- Associated Press - Wednesday, July 11, 2012

TRENTON, N.J. (AP) - A New York man who admitted brokering the illegal sale of human organs has heard testimony from some people who said they felt he took advantage of them and others who swore he had saved their lives.

The conflicting accounts were presented by witnesses prior to the sentencing of Levy Izhak Rosenbaum. The 61-year-old Brooklyn resident pleaded guilty last October to brokering three illegal kidney transplants for New Jersey-based customers in exchange for payments of $120,000 or more.

Prosecutors said Rosenbaum would buy organs from vulnerable people in Israel for $10,000 and sell them to desperate patients. He was arrested in July 2009 in a sweeping federal case that became the largest corruption sting in New Jersey history. Prosecutors say it’s the first federal conviction in the U.S. for illegally selling human kidneys for profit.

The federal courtroom in Trenton was packed Wednesday to standing room capacity and spilled into the jury box with supporters from Rosenbaum’s Orthodox Jewish community. Many said they had traveled from the Borough Park section of Brooklyn.

Rosenbaum lawyer Ronald Kleinberg argued that his client had admitted engaging in the sale of kidneys but did so only to save lives. Several of his supporters said he was a revered member of their Orthodox community.

“There are no victims here,” said Rachel Warshower, who traveled from Brooklyn to support Rosenbaum, whom she called a family friend. “The donors are happy and the recipients are happy; Izhak Rosenbaum is not the monster the media has made him out to be.”

Rosenbaum was one of more than 40 people arrested, including politicians and rabbis in New Jersey and Brooklyn, and was not a rabbi himself. The image of rabbis illegally selling kidneys garnered international headlines and made its way into the routines of late-night comedians for weeks afterward.

Rosenbaum was arrested after he tried to set up a kidney sale to a man posing as a crooked businessman but who actually was government informant Solomon Dwek, a disgraced real estate speculator facing prison time for a $50 million bank fraud.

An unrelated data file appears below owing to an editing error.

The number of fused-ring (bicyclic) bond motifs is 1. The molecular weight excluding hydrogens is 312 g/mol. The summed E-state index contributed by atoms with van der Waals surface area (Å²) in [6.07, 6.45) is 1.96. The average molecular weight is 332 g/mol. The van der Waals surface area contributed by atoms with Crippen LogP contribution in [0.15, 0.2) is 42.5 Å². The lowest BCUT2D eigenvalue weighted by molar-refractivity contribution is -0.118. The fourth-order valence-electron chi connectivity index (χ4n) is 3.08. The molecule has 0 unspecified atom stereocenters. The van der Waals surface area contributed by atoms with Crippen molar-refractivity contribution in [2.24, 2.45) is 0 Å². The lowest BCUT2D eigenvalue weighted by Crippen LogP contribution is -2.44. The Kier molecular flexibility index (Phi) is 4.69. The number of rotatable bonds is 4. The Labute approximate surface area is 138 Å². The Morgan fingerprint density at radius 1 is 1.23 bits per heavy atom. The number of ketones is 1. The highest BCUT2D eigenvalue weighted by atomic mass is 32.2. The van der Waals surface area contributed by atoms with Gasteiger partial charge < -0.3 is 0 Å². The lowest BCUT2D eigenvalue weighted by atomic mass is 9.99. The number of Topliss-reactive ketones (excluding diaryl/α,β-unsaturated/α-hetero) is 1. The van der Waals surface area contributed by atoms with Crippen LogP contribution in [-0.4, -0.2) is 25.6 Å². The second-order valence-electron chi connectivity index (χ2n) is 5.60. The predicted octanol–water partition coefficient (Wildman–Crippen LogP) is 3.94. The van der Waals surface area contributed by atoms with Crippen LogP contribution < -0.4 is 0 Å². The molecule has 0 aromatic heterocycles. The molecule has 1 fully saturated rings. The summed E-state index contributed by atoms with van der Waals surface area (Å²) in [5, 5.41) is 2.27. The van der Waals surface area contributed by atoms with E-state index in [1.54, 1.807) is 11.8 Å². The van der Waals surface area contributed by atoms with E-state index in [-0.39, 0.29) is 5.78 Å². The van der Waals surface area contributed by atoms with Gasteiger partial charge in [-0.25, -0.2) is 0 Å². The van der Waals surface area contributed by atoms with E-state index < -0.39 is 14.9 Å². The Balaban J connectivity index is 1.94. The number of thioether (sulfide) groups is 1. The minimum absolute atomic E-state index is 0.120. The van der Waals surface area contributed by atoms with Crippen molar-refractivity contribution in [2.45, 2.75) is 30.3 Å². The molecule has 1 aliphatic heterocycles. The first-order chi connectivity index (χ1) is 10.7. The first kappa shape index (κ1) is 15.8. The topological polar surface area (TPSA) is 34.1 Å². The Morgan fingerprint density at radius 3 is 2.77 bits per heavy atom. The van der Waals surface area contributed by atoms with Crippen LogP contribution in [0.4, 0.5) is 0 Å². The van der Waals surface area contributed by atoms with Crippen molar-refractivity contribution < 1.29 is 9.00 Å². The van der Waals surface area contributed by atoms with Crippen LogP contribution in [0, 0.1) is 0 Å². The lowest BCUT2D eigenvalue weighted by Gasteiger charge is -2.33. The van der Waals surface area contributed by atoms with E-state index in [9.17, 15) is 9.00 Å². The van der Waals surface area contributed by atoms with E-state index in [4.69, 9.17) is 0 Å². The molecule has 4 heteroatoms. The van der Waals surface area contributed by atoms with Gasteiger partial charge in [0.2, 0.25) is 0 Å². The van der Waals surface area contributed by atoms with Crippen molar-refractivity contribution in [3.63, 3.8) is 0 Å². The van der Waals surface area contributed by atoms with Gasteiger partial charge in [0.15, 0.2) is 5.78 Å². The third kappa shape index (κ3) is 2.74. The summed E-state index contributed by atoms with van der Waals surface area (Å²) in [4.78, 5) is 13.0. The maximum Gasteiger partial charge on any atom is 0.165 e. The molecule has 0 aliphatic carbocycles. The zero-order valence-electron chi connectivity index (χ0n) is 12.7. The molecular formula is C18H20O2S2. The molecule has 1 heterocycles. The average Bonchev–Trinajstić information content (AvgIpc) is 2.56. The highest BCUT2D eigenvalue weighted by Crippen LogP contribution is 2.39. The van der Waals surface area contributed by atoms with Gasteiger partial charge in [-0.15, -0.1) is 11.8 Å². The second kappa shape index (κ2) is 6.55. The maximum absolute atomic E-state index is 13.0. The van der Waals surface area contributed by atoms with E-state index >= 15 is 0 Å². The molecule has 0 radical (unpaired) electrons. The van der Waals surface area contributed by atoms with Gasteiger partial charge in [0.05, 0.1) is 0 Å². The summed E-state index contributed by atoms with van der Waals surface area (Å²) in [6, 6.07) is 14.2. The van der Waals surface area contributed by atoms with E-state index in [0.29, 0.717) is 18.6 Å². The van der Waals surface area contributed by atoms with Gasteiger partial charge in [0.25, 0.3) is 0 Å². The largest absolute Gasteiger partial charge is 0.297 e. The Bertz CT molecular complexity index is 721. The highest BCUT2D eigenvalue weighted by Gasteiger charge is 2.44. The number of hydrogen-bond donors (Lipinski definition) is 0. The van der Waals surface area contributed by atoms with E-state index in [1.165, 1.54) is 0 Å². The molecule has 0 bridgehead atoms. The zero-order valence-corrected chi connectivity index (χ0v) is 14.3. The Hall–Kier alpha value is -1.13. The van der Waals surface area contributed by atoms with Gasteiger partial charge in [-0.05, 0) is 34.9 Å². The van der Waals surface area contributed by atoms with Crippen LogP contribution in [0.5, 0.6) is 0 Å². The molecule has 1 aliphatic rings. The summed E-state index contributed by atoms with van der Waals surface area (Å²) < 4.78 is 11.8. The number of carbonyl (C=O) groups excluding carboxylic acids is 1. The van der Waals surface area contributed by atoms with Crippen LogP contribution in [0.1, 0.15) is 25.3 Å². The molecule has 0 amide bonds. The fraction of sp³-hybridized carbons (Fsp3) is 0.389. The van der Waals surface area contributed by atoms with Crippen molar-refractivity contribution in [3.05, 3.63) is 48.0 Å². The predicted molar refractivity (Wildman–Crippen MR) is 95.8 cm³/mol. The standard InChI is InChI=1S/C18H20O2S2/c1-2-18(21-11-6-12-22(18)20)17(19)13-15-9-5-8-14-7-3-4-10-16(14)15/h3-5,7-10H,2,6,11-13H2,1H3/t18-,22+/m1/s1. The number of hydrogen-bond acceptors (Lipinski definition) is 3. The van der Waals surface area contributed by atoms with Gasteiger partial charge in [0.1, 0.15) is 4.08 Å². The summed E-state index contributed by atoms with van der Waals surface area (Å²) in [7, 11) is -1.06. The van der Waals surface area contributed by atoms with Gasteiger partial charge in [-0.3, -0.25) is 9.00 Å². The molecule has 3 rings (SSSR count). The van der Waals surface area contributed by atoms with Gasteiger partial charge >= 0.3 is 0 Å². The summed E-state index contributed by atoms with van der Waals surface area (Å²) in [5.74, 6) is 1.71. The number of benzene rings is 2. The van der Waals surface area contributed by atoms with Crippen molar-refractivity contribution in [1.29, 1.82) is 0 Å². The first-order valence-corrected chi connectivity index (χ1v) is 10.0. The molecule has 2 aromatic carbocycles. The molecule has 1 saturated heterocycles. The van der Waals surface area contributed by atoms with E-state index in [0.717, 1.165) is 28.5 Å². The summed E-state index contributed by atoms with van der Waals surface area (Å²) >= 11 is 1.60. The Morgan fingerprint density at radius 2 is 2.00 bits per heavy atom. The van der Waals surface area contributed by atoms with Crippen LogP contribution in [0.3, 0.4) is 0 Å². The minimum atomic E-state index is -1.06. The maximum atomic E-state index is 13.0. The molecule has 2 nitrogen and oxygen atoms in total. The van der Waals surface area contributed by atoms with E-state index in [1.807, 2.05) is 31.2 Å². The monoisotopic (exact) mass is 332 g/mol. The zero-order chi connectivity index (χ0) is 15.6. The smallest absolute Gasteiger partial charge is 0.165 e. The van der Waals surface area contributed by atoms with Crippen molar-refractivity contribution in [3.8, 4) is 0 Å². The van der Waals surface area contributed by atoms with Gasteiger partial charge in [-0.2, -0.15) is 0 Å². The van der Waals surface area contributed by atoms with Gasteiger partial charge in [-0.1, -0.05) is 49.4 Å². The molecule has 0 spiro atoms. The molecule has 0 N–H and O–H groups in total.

Rosenbaum testified Wednesday that he had spent the three years since his arrest thinking about what he had done.

“It was wrong, but I thought the cause was good,” he said. “I can assure this court I will never do this again.”

Earlier Wednesday, a doctor with Albert Einstein Medical Center in Philadelphia testified that Rosenbaum brought as many as 15 pairs of donors and recipients to the hospital for transplants from 1999 to 2002.

The physician, Radi Zaki and Beth Duffy, the vice president of health care services at Albert Einstein Healthcare Network, testified separately that Rosenbaum always presented himself as a legitimate facilitator of donor matches for Israeli patients and provided all the correct paperwork for the donor matches.

When asked by Assistant U.S. Attorney Mark McCarren how he felt upon learning that Rosenbaum had been profiting from the sale of the organs, Zaki said he was opposed to illegal organ sales.

“It can become predatorial,” Zaki said. “It’s a slippery slope.”

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Follow Samantha Henry at http://www.twitter.com/SamanthaHenry.

Copyright © 2016 The Washington Times, LLC.

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